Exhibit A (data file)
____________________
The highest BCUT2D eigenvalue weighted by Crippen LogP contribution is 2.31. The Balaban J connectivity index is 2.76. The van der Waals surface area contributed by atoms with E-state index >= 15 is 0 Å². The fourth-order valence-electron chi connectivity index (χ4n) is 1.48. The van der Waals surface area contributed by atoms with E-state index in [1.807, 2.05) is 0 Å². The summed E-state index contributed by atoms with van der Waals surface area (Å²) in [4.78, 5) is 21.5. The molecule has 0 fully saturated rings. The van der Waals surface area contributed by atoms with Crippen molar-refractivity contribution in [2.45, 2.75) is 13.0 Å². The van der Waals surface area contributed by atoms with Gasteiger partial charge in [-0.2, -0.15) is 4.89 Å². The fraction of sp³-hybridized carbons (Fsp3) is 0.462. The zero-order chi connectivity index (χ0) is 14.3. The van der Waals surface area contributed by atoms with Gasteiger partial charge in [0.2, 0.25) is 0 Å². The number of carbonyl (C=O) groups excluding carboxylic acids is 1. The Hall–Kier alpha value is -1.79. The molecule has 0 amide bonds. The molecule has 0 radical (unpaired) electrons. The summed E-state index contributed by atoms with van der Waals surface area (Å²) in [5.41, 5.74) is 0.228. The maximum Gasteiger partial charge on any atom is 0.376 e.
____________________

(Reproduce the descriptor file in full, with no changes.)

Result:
The highest BCUT2D eigenvalue weighted by Crippen LogP contribution is 2.31. The Balaban J connectivity index is 2.76. The van der Waals surface area contributed by atoms with E-state index >= 15 is 0 Å². The fourth-order valence-electron chi connectivity index (χ4n) is 1.48. The van der Waals surface area contributed by atoms with E-state index in [1.807, 2.05) is 0 Å². The summed E-state index contributed by atoms with van der Waals surface area (Å²) in [4.78, 5) is 21.5. The molecule has 0 fully saturated rings. The van der Waals surface area contributed by atoms with Crippen molar-refractivity contribution in [2.45, 2.75) is 13.0 Å². The van der Waals surface area contributed by atoms with Gasteiger partial charge in [-0.2, -0.15) is 4.89 Å². The fraction of sp³-hybridized carbons (Fsp3) is 0.462. The zero-order chi connectivity index (χ0) is 14.3. The van der Waals surface area contributed by atoms with Gasteiger partial charge in [0.2, 0.25) is 0 Å². The number of carbonyl (C=O) groups excluding carboxylic acids is 1. The Hall–Kier alpha value is -1.79. The molecule has 0 amide bonds. The molecule has 0 radical (unpaired) electrons. The summed E-state index contributed by atoms with van der Waals surface area (Å²) in [5.41, 5.74) is 0.228. The maximum Gasteiger partial charge on any atom is 0.376 e.